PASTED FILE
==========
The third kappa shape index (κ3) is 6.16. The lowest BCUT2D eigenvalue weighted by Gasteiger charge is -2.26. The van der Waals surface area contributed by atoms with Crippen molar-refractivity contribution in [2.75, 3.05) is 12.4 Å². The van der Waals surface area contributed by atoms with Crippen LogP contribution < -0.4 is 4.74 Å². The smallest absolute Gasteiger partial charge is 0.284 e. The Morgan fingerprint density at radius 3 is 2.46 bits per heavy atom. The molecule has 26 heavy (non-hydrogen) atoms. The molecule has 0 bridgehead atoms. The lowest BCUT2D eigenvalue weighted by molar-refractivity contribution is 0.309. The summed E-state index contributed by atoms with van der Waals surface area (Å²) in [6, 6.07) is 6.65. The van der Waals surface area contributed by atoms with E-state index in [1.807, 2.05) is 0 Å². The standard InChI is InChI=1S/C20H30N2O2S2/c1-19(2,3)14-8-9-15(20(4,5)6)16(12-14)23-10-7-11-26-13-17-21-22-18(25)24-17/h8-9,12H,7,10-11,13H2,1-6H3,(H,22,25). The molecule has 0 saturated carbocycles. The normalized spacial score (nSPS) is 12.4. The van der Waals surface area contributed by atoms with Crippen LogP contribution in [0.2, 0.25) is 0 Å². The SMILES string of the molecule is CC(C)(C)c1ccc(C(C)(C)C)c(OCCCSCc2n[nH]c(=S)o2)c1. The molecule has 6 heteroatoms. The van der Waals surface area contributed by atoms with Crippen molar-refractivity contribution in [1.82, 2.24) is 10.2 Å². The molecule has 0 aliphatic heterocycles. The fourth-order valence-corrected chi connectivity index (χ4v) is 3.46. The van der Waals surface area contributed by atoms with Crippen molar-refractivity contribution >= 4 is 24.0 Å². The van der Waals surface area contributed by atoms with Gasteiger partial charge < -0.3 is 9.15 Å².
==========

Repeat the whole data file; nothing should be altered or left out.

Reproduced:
The third kappa shape index (κ3) is 6.16. The lowest BCUT2D eigenvalue weighted by Gasteiger charge is -2.26. The van der Waals surface area contributed by atoms with Crippen molar-refractivity contribution in [2.75, 3.05) is 12.4 Å². The van der Waals surface area contributed by atoms with Crippen LogP contribution < -0.4 is 4.74 Å². The smallest absolute Gasteiger partial charge is 0.284 e. The Morgan fingerprint density at radius 3 is 2.46 bits per heavy atom. The molecule has 26 heavy (non-hydrogen) atoms. The molecule has 0 bridgehead atoms. The lowest BCUT2D eigenvalue weighted by molar-refractivity contribution is 0.309. The summed E-state index contributed by atoms with van der Waals surface area (Å²) in [6, 6.07) is 6.65. The van der Waals surface area contributed by atoms with E-state index in [1.807, 2.05) is 0 Å². The standard InChI is InChI=1S/C20H30N2O2S2/c1-19(2,3)14-8-9-15(20(4,5)6)16(12-14)23-10-7-11-26-13-17-21-22-18(25)24-17/h8-9,12H,7,10-11,13H2,1-6H3,(H,22,25). The molecule has 0 saturated carbocycles. The normalized spacial score (nSPS) is 12.4. The van der Waals surface area contributed by atoms with Crippen LogP contribution in [0.2, 0.25) is 0 Å². The SMILES string of the molecule is CC(C)(C)c1ccc(C(C)(C)C)c(OCCCSCc2n[nH]c(=S)o2)c1. The molecule has 6 heteroatoms. The van der Waals surface area contributed by atoms with Crippen molar-refractivity contribution in [1.82, 2.24) is 10.2 Å². The molecule has 0 aliphatic heterocycles. The fourth-order valence-corrected chi connectivity index (χ4v) is 3.46. The van der Waals surface area contributed by atoms with Crippen molar-refractivity contribution >= 4 is 24.0 Å². The van der Waals surface area contributed by atoms with Gasteiger partial charge < -0.3 is 9.15 Å².